The perfume blogosphere is agog with the news of a flanker to Chanel No 19. To be known as Chanel No 19 Poudre, the fragrance will launch in July/August.
Flankifying a great classic like No 19 is obviously risky. However, encouraged by the quality of Chanel No 5 Eau Premiere, many perfumistas are at least cautiously optimistic about No 19 Poudre. I doubt anyone expects it to have the great character and originality of the original – has a flanker ever improved on its original? – but even so, it is unlikely to be bad. To a fair extent, most of us trust Chanel.
Perfume-wise, Chanel has had many more hits than misses. The best of its perfumes are great classics, perfumes you can spend a lifetime with. Year after year, decade after decade, Chanel rewards customer loyalty by ensuring raw materials are first rate. Reformulations have been acceptable. Even the perfumes aimed at the youth and mainstream markets are well put-together (if safe) examples of their type. Bottles and packaging are never anything less than superb.
Meanwhile over at one of Chanel’s great perfume rivals – the house of Dior – things are not so good. For many years after its founding in 1947 Dior put out fragrances that any woman or man would have been as proud to own as any of the Chanels. Prouder, even, as Chanel was in a fallow period in that early post-war period when Christian Dior was making his name synonymous all over the word with beauty, femininity and French chic.
Today, in my opinion, that reputation has declined. True, many of Dior’s mainstream fragrances are very good and widely loved, but many of the great classics have been unconvincingly reformulated, or discontinued. Those that survive are sold only in inconvenient and expensive 100 ml bottles. There is some nice work in the ‘La Collection Privee Christian Dior‘ series but not much that is innovative, challenging or original. Admittedly I’ve only smelled a couple (I loved Granville), but the muted reaction to the collection has not impelled me to try any more.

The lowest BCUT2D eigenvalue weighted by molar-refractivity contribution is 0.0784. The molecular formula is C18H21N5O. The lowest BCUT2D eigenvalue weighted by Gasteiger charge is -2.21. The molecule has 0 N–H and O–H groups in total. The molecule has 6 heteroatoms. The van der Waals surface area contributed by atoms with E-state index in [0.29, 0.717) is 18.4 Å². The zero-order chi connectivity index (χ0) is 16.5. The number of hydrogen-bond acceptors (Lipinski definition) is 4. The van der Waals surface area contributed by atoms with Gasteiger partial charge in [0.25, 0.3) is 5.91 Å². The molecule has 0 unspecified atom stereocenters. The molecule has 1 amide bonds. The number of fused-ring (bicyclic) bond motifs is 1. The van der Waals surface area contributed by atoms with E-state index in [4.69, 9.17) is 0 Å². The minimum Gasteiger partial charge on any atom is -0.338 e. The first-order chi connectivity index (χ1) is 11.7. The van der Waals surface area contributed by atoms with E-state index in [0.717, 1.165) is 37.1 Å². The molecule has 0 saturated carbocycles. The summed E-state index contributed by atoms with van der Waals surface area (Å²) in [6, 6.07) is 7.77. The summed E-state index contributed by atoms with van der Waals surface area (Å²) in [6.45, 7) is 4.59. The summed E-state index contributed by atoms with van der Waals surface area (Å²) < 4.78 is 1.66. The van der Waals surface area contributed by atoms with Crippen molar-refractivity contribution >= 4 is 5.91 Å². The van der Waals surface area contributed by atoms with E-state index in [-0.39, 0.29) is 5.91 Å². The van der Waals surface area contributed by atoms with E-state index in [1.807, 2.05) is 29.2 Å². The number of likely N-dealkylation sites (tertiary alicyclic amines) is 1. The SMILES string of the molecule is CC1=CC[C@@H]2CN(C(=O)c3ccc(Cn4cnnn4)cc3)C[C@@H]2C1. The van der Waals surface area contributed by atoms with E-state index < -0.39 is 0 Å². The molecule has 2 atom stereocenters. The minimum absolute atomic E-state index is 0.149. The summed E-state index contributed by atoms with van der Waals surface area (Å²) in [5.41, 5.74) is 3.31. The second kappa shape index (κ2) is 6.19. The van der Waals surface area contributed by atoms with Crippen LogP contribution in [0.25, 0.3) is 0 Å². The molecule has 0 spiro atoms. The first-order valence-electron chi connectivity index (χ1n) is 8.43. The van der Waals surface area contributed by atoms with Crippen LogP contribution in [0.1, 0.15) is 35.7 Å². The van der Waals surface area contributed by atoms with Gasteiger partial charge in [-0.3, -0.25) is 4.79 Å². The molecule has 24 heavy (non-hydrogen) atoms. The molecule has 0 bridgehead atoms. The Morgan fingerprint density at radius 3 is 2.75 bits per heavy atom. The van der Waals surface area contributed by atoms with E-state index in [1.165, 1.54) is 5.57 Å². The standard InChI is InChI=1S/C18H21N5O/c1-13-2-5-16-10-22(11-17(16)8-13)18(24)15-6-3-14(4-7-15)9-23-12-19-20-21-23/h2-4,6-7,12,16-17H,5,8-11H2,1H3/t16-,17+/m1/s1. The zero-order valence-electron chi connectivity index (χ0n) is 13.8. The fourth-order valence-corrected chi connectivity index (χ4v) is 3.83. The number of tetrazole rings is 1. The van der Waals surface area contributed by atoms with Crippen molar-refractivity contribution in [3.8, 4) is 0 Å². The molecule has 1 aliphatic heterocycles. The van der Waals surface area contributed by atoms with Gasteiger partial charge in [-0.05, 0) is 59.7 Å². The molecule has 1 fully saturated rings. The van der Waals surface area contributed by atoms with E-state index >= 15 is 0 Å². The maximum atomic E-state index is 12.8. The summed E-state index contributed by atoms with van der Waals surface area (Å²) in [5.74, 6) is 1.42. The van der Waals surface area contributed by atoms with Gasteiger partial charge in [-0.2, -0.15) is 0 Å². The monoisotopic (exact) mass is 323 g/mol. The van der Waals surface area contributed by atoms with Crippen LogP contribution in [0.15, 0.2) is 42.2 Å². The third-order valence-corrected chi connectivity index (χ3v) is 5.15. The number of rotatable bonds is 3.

Now Dior has embarked on a new exercise. A recent article on Grain de Musc quotes a French media report to the effect that Dior is deliberately reformulating three of its perfumes – Miss Dior Cherie, Dior Homme, and Fahrenheit, not because of availability of materials or to conform with IFRA regs, but because by altering the formulas it will then own them outright, and need no longer buy the perfume oils from the companies that composed them and that have been supplying them to Dior for blending with alcohol, packaging and selling. Dior is reportedly making the entire product itself in its own (or at least, LVMH’s) manufacturing plants. By making its own products and buying materials in bulk, LVMH is saving money.
So, in the case of Miss Dior Cherie, originally composed by Christine Nagel for Givaudan, Dior’s Francois Demachy has tweaked the formula and it is apparently being slowly re-branded as ‘Miss Dior’. (See the Natalie Portman ad illustrated here, and note that the main graphic lacks the word ‘Cherie’, although it still appears on the label). The original Miss Dior from 1947 will reportedly be known as ‘Miss Dior Original’, or some footling nonsense like that.
The new situation really just brings all the processes of composing, manufacturing, packaging, and marketing a fragrance back into the one company, and that may make no difference to the consumer. Probably Dior’s Escales and Collection Privee have already been produced in this way.
But it is too bad if you liked the old versions of of those three perfumes. I didn’t like MDC, but if I had, I’d be deeply pissed off (a fine Australian expression, that). Givaudan and other suppliers to Dior, and their perfumers, must be in a very deep state of pissed-offed-ness too. Naturally the ordinary consumer is never told of these shenanigans. She or he is just left wondering why their perfume is not the same any more, and why there are these weird changes of name.
Whereas Chanel (I think) deserves the trust of its customers, Dior is frittering it away. Chanel is still an independent, privately owned company, but Dior is owned by the luxury conglomerate, LVMH. Therein lies the real issue. No wonder Hermes is fighting to keep LVMH from sniping at its door.
Anyway, back to No 19 Poudre. I spoke to a lovely Chanel SA yesterday who promised to phone me the instant the new fragrance becomes available. I trust she will.